Suppliers are more willing to invest in and share innovative ideas and technologies when they have open and collaborative relationships with the companies to whom they sell supplies. Supplier commitment, as reflected in its long-term innovation intentions, provides a basis both for the customer and the supplier to build confidence in the stability of their working relations and to act toward each other in an increasingly trusting manner.
There are three basic collaborative activities suppliers and companies can engage in:
If companies do this, suppliers will be more likely to invest in new technologies and, furthermore, to share these new technologies.
Customers involve suppliers in various stages of their products’ life cycle — from the earliest, when suppliers may provide design suggestions or even be given complete responsibility for the design, engineering and development of the new product, to later stages, when suppliers may help commercialize the product and manage after-sale product quality. Involving suppliers in the product development process and using their skills and expertise in other, less formal, collaborative processes can reap great benefits for the customer. These benefits include shortened product development cycle times, lower costs and higher-quality end products.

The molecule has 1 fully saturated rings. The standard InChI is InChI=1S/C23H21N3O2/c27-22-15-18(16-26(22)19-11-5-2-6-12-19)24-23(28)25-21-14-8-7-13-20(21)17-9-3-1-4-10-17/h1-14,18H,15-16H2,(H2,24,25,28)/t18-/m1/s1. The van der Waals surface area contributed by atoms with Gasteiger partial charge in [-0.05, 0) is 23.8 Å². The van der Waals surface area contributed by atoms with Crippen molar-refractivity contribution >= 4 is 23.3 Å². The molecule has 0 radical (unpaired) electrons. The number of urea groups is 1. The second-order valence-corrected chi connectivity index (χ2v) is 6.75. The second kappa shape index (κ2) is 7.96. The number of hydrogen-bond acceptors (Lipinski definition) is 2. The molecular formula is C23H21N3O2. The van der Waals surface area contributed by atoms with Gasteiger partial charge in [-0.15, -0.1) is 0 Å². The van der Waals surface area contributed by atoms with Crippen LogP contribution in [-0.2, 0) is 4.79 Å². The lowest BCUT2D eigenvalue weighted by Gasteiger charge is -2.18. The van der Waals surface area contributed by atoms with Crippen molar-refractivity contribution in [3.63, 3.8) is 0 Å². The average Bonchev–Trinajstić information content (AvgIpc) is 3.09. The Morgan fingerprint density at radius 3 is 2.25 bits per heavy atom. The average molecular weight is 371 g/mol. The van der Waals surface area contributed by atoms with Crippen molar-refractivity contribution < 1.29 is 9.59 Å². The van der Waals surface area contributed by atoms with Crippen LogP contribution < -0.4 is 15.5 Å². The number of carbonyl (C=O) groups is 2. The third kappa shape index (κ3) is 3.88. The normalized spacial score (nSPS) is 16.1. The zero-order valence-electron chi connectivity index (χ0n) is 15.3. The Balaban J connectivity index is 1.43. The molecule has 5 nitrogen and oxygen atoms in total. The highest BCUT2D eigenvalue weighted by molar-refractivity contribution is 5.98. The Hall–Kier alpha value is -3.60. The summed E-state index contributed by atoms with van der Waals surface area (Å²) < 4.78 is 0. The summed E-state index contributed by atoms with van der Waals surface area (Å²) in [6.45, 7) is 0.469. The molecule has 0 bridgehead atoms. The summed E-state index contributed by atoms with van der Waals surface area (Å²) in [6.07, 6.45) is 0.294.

However, companies can hinder the likelihood that suppliers will innovate if they set forth conflicting objectives about what they want from the suppliers. They also risk this outcome if they are too late, or too demanding, when it comes to the engineering and specification challenges they need met. Finally, if companies push suppliers too hard to reduce their prices, then they also lessen the chances that suppliers will strive to innovate.
This article is adapted from “Increasing Supplier-Driven Innovation,” by John W. Henke Jr. and Chun Zhang, which appeared in the Winter 2010 issue of MIT Sloan Management Review. The complete article is available at http://sloanreview.mit.edu/smr/.